Judd Legum just published "Meet the Florida English teacher trying to ban 150 books from school libraries," at Popular Information, his Substack site.
Responsible for 148 of 150 challenges to books in Escambia County, Florida, Vicki Baggett seems to have much time on her hands and cares about children and what the learn about the history of the United States.
Bassett sees herself as a warrior for the so-called Stop Woke Act,
"legislation pushed by Governor Ron DeSantis (R) and signed into law in April 2022. The legislation, among other things, prohibits instructing students that they 'must feel guilt, anguish… because of actions, in which the person played no part, committed in the past by other members of the same race, color, national origin, or sex.' The Stop WOKE Act applies to classroom instruction, but Baggett believes it also applies to library books."
Legum outlines his article in this thread on Twitter, "Buckle up," he counsels, "this one gets a bit wild."
Legum highlights one of the books in Baggett's line of fire, When Wilma Rudolph Played Basketball, about the young life and struggles of the legendary sprinter who, in the 1960s, won three Olympic gold medals in Rome.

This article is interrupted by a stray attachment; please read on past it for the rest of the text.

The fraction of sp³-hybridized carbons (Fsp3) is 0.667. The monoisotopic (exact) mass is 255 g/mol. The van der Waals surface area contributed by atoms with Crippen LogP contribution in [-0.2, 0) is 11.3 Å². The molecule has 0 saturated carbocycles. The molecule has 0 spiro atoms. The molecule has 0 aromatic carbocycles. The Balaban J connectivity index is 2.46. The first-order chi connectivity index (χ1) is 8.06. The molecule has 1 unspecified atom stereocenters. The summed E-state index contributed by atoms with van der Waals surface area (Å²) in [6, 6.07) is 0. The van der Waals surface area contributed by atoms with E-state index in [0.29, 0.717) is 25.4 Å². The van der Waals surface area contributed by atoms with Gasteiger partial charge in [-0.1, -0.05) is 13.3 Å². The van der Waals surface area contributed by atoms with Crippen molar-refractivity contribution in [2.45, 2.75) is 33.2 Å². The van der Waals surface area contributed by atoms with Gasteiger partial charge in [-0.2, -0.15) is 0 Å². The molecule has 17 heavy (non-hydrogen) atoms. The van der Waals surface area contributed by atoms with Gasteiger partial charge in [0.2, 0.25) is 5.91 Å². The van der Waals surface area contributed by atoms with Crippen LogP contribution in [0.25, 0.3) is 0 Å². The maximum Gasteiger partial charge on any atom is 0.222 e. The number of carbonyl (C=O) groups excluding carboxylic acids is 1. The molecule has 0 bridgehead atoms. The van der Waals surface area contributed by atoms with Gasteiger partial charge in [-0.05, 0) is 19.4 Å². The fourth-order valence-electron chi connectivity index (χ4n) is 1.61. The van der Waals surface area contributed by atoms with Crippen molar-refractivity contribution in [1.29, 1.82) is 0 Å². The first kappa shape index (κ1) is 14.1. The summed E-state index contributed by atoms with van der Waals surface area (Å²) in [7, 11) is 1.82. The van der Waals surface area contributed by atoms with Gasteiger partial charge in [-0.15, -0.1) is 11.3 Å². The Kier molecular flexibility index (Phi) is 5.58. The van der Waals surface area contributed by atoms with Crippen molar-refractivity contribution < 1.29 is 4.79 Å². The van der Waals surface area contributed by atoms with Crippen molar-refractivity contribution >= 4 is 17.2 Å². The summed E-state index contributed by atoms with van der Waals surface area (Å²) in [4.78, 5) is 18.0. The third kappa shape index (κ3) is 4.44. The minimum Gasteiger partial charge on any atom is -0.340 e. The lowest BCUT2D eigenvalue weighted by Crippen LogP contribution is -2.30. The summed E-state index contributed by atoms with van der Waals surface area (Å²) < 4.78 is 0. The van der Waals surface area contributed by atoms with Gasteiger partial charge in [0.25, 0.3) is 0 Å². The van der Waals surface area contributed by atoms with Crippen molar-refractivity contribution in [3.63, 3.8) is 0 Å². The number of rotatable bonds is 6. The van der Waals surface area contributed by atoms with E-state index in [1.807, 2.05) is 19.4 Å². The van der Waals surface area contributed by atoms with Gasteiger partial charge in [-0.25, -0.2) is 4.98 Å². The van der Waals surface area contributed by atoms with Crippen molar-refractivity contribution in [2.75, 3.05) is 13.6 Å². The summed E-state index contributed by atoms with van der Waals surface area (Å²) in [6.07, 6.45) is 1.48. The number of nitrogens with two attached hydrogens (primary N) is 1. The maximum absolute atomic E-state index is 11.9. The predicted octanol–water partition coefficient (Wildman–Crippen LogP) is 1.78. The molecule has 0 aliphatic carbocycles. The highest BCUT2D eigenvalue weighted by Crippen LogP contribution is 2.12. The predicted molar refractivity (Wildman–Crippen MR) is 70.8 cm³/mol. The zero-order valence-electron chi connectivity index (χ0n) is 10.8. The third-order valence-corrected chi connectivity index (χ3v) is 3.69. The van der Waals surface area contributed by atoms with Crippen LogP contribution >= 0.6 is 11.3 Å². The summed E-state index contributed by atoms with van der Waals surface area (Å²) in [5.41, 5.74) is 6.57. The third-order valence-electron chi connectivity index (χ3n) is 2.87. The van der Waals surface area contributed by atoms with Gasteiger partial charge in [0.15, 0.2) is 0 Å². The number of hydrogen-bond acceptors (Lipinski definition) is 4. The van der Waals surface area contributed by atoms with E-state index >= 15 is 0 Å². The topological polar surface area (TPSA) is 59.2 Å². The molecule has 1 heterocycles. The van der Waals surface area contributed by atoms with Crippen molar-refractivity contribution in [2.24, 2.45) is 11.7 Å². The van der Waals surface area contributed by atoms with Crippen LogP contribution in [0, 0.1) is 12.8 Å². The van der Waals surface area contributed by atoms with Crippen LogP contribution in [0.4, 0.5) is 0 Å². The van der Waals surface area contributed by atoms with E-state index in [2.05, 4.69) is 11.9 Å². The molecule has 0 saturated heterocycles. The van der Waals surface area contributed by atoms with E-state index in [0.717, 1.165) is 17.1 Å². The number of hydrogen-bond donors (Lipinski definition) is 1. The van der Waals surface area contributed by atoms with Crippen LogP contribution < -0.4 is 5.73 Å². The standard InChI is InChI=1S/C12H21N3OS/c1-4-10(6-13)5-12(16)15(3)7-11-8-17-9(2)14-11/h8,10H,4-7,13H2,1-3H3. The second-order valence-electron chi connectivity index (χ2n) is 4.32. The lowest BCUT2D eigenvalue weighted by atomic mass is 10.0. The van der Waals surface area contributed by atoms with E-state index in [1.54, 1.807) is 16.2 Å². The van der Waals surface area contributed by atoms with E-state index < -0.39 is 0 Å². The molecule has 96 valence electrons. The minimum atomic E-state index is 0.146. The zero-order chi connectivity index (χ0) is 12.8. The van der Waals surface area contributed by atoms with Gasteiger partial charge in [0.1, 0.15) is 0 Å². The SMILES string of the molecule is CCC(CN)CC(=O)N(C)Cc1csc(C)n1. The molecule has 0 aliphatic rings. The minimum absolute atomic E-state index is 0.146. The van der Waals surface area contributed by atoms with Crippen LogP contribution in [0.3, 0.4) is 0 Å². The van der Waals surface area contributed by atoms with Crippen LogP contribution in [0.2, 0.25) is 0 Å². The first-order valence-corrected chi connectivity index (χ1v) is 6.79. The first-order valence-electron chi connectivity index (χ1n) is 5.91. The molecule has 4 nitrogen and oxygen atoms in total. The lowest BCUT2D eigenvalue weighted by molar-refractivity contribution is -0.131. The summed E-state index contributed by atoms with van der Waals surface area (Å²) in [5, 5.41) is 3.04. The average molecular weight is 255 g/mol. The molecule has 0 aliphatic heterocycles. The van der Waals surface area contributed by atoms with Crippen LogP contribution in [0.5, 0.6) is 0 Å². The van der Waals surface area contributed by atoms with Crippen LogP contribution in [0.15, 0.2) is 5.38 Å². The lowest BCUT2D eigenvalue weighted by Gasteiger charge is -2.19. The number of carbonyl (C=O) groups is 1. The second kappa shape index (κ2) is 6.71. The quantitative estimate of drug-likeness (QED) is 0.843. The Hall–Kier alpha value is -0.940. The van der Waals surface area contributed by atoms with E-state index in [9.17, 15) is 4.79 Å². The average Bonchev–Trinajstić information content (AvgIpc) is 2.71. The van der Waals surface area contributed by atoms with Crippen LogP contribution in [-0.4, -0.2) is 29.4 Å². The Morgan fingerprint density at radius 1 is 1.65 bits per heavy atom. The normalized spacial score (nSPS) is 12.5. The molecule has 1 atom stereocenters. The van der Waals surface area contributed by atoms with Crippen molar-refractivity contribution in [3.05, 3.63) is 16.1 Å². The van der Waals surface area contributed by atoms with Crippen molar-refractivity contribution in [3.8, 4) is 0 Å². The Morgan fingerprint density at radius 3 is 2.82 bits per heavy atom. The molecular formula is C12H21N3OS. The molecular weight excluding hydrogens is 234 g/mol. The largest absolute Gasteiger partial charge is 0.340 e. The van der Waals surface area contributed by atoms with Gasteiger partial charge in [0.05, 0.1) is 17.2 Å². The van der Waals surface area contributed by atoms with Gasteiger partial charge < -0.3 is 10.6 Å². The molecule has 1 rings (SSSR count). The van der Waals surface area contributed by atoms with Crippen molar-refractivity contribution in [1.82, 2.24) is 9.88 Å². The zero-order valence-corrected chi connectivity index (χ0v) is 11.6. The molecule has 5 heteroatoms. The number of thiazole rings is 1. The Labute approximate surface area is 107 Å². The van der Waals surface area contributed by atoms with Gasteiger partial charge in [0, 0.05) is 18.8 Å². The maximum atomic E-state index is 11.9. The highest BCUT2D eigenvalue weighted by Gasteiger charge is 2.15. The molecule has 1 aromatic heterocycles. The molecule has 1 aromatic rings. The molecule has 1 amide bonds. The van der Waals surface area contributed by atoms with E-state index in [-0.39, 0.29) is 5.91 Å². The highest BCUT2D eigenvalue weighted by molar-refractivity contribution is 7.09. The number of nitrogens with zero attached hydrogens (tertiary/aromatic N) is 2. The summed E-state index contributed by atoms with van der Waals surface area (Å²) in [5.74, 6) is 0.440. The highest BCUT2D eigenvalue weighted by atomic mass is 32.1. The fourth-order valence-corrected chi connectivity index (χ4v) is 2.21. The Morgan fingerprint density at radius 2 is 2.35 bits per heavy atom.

As Legum writes,
"It is a wholesome and inspirational story. But When Wilma Rudolph Played Basketball is one of nearly 150 books that Vicki Baggett, a high school English teacher, is seeking to ban from school libraries…. According to a challenge form submitted by Baggett on August 24, the purpose of When Wilma Rudolph Played Basketball is "race-baiting," and the book is not appropriate for any student. Baggett didn't dispute the book was accurate but insisted it would make white students "feel uncomfortable" because "they are being white-shamed." She said the book was inappropriate because "not all whites treated blacks like this."